September 12, 2011

Graham Kerslick Will Likely Be Next Collegetown Representative On Common Council

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For the first time in four years, Ithaca’s 4th Ward, composed mainly of students living in Collegetown, will no longer be represented on Ithaca’s Common Council only by young Cornell alumni. Unless another candidate unexpectedly enters the race, Graham Kerslick will represent the 4th Ward on Ithaca’s Common Council, which encompasses West Campus, Cascadilla Park and most of Collegetown. Kerslick — a native of England, but long-time resident of Ithaca — is a Democrat and is one of four candidates running unopposed for a seat on the Common Council. The seat is currently held by Svante Myrick ’09, who is running for mayor instead of seeking reelection. Kerslick will join Eddie Rooker ’09 (D-4th Ward) as the second council member for his ward, bringing more diverse representation to an area populated with nearly 6,000 residents who are mainly, but not completely, students. In addition to describing him as “very intelligent” and “a good communicator,” Rooker said that he thought Kerslick would be important for getting in touch with the older, permanent residents in the ward who compose a small yet vocal portion of the population.Rooker also said he thought Kerslick would play “a vital role in pushing forward the Collegetown Plan,” a set of four heavily debated proposals aimed at increasing population density in the core of Collegetown while protecting the character of single-family homes in surrounding neighborhoods.Kerslick expressed concern over resident engagement in the plan, which he said had lost steam in the later stages of development.“After all of that work it gets very frustrating for people on both sides to see that huge amount of effort to be put on hold,” Kerslick said. “I would like to think that for future development, there must be a better way to do that to get people more involved.”Kerslick also emphasized his goal to increase resident participation in the government, politics and planning throughout the city. “I decided to run partly because, like most people, I’ve been disillusioned by the national scene’s importance, where you’ve lost some of the ideas of getting people involved in government and politics,” Kerslick said “I wanted to try, maybe naively, to see if that can change on the local level.”Kerslick, who is the Associate Director of both Cornell’s Energy Research Center and Microenvironment and Metastis Research Center, said that he did not consider his involvement in Common Council to be a conflict of interest with his work at Cornell. “I work with students, so in some sense I think there’s an advantage to that for this ward, but I don’t see that as a conflict,” Kerslick said. “In most cases, my position outside of Cornell would be to represent the ward and the public interest of the city … There may be places where a conflict might come up, but in general I would think that what benefits this community would be of benefit to Cornell.” Although Kerslick is not an alumnus, nor a student at the University, he did not see his status as being important to his role as alderperson.“You don’t necessarily have to be a student to represent student interests,” he said. “Whats important is if you’re interested in the community.”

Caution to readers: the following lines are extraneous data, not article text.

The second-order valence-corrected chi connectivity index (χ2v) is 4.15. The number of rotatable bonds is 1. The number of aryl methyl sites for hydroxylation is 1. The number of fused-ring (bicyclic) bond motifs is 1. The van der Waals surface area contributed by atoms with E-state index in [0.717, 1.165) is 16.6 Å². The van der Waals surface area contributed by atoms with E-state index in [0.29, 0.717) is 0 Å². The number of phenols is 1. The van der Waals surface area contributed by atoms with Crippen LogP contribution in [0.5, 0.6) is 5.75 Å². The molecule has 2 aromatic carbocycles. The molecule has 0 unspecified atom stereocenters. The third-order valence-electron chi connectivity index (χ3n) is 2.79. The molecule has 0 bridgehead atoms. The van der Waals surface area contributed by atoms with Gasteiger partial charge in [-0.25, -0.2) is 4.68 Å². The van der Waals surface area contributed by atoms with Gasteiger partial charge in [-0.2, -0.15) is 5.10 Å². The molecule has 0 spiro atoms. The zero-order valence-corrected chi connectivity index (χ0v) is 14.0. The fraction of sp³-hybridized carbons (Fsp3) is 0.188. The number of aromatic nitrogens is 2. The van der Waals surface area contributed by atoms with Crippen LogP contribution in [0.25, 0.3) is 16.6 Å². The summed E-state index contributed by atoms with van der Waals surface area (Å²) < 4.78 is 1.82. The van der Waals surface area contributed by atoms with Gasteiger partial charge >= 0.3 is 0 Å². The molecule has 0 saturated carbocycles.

Original Author: Liz Camuti